Managing the uncertainty of health system reform (MGMA annual meeting)
■ In an age of profound change, medical practices look for ways to prevent anxiety from disrupting everyday work life.
By Victoria Stagg Elliott — Posted Nov. 21, 2011
When several hundred members of the Medical Group Management Assn. -- historically an organization of people running small to midsize medical groups -- were asked whether they were working in private practice, only about half attending an educational session at the organization's annual meeting Oct. 23-26 raised their hands. The others in the room represented practices owned or run by hospitals.
Marc Halley, president and CEO of the Halley Consulting Group in Westerville, Ohio, then asked how many were at a private practice where a physician has contemplated selling or moving on to work for a hospital. About half of those in a private practice still had their hands up.
"Next year there will be more hands," Halley said.
He then asked audience members to raise their hands if they know exactly what is going to happen with health system reform. Silence. No hands went up.
Medical practices are under a great deal of strain from declining payments, escalating expenses and declining patient volumes. Patient numbers may shoot up, because as baby boomers age, the newly insured enter the system because of health reform -- or they may not, because of escalating out-of-pocket health costs. Practices are trying to prepare, but none can anticipate what they are preparing for.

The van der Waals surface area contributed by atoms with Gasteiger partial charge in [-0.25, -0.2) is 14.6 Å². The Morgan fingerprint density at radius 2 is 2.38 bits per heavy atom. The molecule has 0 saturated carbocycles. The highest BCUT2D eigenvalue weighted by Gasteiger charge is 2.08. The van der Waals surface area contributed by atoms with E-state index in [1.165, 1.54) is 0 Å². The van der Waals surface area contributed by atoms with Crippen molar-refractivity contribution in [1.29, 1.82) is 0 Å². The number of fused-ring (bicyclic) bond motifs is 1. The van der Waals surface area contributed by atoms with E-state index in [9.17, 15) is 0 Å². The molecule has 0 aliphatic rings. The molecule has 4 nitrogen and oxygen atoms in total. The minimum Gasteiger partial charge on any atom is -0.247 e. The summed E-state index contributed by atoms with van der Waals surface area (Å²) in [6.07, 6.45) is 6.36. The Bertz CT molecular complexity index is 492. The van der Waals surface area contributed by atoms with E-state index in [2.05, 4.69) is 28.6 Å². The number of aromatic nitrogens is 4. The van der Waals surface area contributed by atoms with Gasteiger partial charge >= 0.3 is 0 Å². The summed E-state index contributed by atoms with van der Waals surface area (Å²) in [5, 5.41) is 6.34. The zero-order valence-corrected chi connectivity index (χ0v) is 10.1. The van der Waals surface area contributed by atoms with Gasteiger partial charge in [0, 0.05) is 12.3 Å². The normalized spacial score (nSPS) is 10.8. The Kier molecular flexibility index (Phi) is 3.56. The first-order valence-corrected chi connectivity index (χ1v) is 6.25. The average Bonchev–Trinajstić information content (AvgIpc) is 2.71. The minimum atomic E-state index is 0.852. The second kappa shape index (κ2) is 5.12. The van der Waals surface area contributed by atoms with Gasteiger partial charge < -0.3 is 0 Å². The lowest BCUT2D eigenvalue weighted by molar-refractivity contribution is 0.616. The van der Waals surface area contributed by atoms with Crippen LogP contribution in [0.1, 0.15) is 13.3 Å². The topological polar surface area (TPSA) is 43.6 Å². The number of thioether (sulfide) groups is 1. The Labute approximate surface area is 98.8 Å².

"There are lots of changes happening," said Kenneth Hertz, principal consultant with MGMA Health Care Consulting Group. "The problem is that we don't know what these changes really look like. Each practice has a different ability to negotiate change. It's going to be hard, and people are going to be stressed."
The Centers for Medicare & Medicaid Services on Oct. 20 released the final rule for accountable care organizations to participate in Medicare's shared savings program, but there are a number of facets of the Patient Protection and Affordable Care Act that have yet to be settled.
Practices are asking how they can meet greater patient demand expected from a population that will get older and sicker just as millions of previously uninsured Americans gain coverage in 2014, all while physicians are in short supply. That's assuming those patients will come in the first place; in recent years, patient volume has declined in large part because of the economy, and a turnaround that was expected by now hasn't materialized.
"Nobody knows. Everybody is waiting to see," said Anders M. Gilberg, MGMA's senior vice president of government affairs.
Uncertainty is expected to remain intense for the immediate future, but experts have several recommendations that can help medical practices continue ticking, prevent anxiety from disrupting operations and keep physicians focused on patient care.